Goldman may have agreed to their fixing of the salaries, but he did not imply authority to fix unreasonable salaries. Nor is there testimony that he knew of the amounts paid and acquiesced in them for such a period as to bar his suit to recover them.

In Binz v. St. Louis Hide and Tallow Co., 378 S.W.2d 228, 230 (Mo.App. 1964), after noting the holdings of many cases on the point, the court aptly summarized the applicable principle of law as to the burden of proof as follows:

"In suits by stockholders to recover for the corporation, salaries claimed to be excessive and paid to officers, who are also directors, and these officer directors have set their own salaries, or whose votes were necessary to set their own salaries, the burden is upon the director officers to justify their salaries and show the reasonableness thereof."

In Davis v. Thomas Davis Co., 63 N.J. Eq. 572, 52 A. 717 (1902), a suit to compel three officers and directors to return to the corporation allegedly excessive salaries, the vice chancellor concluded:

"* * * Directors cannot fix the value of their own services to the corporation. Whenever they attempt to do so, and their action is challenged by a stockholder or other interested persons, the burden is upon them to show what they have done to merit payment; and the quantity of compensation to which they are entitled is to be graded, not by the sum voted, but by what they earn. * * *." Davis at 574, 52 A. at 718.

The same result was reached in McKey v. Swenson, 232 Mich. 505, 205 N.W. 583 (1925), placing the burden of showing the reasonableness of their salaries on officer-directors, where they, as major shareholders, had ratified their own act in setting the salaries. In accord also is Heise v. Earnshaw Publications, 130 F. Supp. 38 (D.Mass. 1955), wherein it was said "* * * If it were just a question of an excessive salary voted in good faith, the burden of proving to what extent it was excessive would be on the plaintiff. * * * I believe a different situation prevails here. Because of the defendants intentional breach of duty it would be possible for me to rule that their entire raise in pay was forfeit. * * * Consequently I think it at least appropriate to place the burden on them [the officers] to justify what they received. * * *"

While it may be said that proper corporate form was followed in the delegation of power from the shareholders to the board of directors, and from the board to its executive committee, which was only incidentally also management, we will not be so blinded to the oneness of all these usually distinct entities as to say the officer-directors' actions in fixing their compensation were actually the acts of the corporation itself. Strict adherence to corporate form cannot hide the substance of the transactions. Neither will such adherence to corporate form be allowed to destroy the principle of fiduciary duty, owed by the officer-directors to fix only reasonable compensation for their own services. Carr v. Kimball, 153 App. Div. 825, 139 N.Y.S. 253 (1912); Shera v. Carbon Steel Co., 245 F. 589 (D.W.Va. 1917).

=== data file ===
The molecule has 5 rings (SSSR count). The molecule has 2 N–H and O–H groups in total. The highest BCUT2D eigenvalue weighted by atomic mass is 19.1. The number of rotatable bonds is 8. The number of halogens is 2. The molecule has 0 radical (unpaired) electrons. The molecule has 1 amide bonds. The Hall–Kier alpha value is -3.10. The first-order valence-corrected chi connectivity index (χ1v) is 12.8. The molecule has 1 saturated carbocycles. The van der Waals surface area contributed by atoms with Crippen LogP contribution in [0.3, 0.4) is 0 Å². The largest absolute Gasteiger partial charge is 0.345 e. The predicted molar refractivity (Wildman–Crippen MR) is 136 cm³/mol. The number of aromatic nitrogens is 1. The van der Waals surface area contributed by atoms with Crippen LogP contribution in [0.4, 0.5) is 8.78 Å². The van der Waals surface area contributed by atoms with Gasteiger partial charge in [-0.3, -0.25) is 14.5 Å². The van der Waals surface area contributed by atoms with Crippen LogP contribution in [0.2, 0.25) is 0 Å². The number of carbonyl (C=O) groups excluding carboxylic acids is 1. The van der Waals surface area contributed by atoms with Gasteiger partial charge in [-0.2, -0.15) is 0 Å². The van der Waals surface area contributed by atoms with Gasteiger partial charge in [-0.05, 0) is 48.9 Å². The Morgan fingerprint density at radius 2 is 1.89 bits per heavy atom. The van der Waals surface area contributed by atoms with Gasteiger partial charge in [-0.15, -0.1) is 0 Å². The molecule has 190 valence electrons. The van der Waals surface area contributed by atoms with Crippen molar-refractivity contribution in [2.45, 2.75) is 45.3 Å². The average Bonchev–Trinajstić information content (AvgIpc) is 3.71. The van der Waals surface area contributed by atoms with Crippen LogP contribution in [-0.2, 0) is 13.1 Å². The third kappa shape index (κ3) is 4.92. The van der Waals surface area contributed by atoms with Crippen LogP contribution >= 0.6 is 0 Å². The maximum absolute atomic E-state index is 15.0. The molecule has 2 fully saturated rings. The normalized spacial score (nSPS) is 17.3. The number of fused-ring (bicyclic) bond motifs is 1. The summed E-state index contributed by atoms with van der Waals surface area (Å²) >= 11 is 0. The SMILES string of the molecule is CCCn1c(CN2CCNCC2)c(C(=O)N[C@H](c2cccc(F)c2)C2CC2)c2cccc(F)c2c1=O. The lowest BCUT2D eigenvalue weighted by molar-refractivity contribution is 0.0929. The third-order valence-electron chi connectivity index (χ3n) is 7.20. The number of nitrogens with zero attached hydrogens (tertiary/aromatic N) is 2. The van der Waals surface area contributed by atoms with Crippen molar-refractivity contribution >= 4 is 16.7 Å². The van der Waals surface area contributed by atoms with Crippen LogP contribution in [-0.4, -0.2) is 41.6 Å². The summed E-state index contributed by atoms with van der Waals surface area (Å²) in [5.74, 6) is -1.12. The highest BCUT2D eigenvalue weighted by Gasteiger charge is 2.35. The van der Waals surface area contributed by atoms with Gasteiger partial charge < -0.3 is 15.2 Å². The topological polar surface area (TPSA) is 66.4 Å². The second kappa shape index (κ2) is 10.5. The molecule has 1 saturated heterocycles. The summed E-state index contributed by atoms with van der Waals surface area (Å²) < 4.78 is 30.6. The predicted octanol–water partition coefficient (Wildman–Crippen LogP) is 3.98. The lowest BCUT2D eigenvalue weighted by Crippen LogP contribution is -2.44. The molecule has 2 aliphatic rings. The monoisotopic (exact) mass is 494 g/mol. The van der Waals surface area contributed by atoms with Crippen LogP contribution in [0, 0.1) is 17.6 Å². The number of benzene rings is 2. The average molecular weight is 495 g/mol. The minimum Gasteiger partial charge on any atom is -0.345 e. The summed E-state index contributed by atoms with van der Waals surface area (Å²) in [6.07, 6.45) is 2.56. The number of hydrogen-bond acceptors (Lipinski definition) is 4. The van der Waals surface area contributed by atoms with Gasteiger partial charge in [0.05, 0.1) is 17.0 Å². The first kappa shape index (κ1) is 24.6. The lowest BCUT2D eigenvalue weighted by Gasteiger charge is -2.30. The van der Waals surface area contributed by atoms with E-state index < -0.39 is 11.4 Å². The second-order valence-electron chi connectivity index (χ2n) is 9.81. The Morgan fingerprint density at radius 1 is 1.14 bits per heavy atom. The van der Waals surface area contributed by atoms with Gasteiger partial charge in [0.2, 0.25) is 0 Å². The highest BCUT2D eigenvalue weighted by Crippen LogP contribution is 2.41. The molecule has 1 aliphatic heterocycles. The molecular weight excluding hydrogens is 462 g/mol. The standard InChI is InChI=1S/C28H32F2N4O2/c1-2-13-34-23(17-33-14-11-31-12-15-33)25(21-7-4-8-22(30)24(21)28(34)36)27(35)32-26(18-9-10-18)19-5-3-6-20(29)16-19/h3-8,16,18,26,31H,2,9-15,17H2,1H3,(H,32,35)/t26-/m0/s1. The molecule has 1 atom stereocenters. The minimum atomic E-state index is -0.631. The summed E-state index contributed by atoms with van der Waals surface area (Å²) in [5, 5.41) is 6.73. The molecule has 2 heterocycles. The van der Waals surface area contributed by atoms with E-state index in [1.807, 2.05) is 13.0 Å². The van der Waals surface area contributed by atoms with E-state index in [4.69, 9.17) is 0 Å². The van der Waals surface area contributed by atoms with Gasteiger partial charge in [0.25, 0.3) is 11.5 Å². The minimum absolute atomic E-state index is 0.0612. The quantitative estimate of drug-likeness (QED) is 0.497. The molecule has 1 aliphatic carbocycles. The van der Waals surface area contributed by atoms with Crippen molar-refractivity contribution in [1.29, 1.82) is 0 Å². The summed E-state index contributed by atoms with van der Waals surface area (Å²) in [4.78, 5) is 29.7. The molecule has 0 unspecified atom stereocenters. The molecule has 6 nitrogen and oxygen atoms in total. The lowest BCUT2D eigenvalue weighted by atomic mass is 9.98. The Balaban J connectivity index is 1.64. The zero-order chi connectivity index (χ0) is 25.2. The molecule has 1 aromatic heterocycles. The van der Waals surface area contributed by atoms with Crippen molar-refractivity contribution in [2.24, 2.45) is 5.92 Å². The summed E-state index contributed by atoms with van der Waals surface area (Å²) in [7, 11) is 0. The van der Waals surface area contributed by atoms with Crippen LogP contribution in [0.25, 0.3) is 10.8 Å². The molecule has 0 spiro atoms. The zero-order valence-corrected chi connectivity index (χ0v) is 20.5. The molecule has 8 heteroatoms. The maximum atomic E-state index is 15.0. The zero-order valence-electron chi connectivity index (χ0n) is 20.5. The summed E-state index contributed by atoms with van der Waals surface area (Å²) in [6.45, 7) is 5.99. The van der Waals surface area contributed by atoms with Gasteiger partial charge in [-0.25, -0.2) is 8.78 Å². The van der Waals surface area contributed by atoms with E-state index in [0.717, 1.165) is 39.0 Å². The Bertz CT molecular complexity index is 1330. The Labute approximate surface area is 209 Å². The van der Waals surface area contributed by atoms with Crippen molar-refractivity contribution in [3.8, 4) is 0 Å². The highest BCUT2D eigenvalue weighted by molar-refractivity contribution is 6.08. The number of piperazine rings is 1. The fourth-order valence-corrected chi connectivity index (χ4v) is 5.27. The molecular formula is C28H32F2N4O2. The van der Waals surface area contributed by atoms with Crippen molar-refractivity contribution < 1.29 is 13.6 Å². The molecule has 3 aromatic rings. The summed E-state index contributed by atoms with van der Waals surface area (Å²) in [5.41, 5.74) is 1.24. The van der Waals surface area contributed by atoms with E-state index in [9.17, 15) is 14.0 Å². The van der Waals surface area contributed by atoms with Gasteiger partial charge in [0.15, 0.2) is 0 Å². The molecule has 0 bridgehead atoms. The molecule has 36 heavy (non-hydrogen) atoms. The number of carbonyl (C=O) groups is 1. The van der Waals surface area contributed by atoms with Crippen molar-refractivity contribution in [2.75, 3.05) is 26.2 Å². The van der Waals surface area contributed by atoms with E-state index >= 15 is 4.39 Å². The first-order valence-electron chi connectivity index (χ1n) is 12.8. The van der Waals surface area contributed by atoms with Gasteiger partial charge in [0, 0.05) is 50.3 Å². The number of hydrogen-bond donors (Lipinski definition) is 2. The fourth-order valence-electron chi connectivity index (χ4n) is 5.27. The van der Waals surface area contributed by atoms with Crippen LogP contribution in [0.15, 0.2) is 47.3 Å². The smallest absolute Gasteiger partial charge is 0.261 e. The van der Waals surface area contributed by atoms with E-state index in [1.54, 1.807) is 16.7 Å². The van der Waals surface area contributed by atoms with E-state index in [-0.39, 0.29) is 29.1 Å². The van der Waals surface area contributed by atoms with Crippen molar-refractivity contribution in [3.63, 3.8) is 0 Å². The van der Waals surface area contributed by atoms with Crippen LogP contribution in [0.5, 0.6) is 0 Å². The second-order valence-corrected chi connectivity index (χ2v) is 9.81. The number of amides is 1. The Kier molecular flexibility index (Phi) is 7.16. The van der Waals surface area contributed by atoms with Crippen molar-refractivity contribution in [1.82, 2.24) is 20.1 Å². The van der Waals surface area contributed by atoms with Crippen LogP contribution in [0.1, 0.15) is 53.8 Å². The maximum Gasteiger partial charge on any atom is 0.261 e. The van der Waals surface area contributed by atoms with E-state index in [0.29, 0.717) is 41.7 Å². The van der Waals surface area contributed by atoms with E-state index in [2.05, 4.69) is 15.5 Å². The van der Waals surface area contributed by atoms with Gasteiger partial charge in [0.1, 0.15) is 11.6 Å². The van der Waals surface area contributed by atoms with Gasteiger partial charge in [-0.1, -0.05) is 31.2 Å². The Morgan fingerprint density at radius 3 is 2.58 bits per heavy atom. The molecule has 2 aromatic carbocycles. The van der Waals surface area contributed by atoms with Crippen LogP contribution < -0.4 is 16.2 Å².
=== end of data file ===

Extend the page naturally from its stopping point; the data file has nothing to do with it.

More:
Under the evidence offered by the appellant in this case and the law applicable thereto, the burden of proof to show the reasonableness of the fees and salaries was thus cast on the appellees.

Some of the factors commonly considered in determining whether a particular salary or compensation is reasonable or not are set out in the case of Smith v. Dunlap, 269 Ala. 97, 101, 111 So.2d 1, 4, where it is stated:

"* * * It was observed in Gallin v. National City Bank of New York, 152 Misc. 679, 273 N.Y.S. 87, 114; 155 Misc. 880, 281 N.Y.S. 795, that 'To come within the rule of reason the compensation must be in proportion to the executive's ability, services and time devoted to the company, difficulties involved, responsibilities assumed, success achieved, amounts under jurisdiction, corporate earnings, profits and prosperity, increase in volume or quality of business or both and all other relevant facts and circumstances; nor should it be unfair to stockholders in unduly diminishing dividends properly payable.' * * *"

Fletcher in his Cyclopedia of Corporations, Vol. 5, § 2133, p. 577, quotes the above with approval and the same work is cited as authority in Ruetz v. Topping, Mo. App., 453 S.W.2d 624, 628, where additional factors are set forth as tests or guides to be considered. That opinion mentions the employee's qualifications; the nature, extent and scope of the employee's work; the size and complexities of the business; a comparison of salaries paid with the gross income and the net income; the prevailing general economic conditions; a comparison of salaries with distributions to stockholders; the prevailing rates of compensation for comparable positions in comparable concerns; the salary policy of taxpayer as to all employees; and in the case of small corporations with a limited number of officers, the amount of compensation paid to the particular employee in previous years.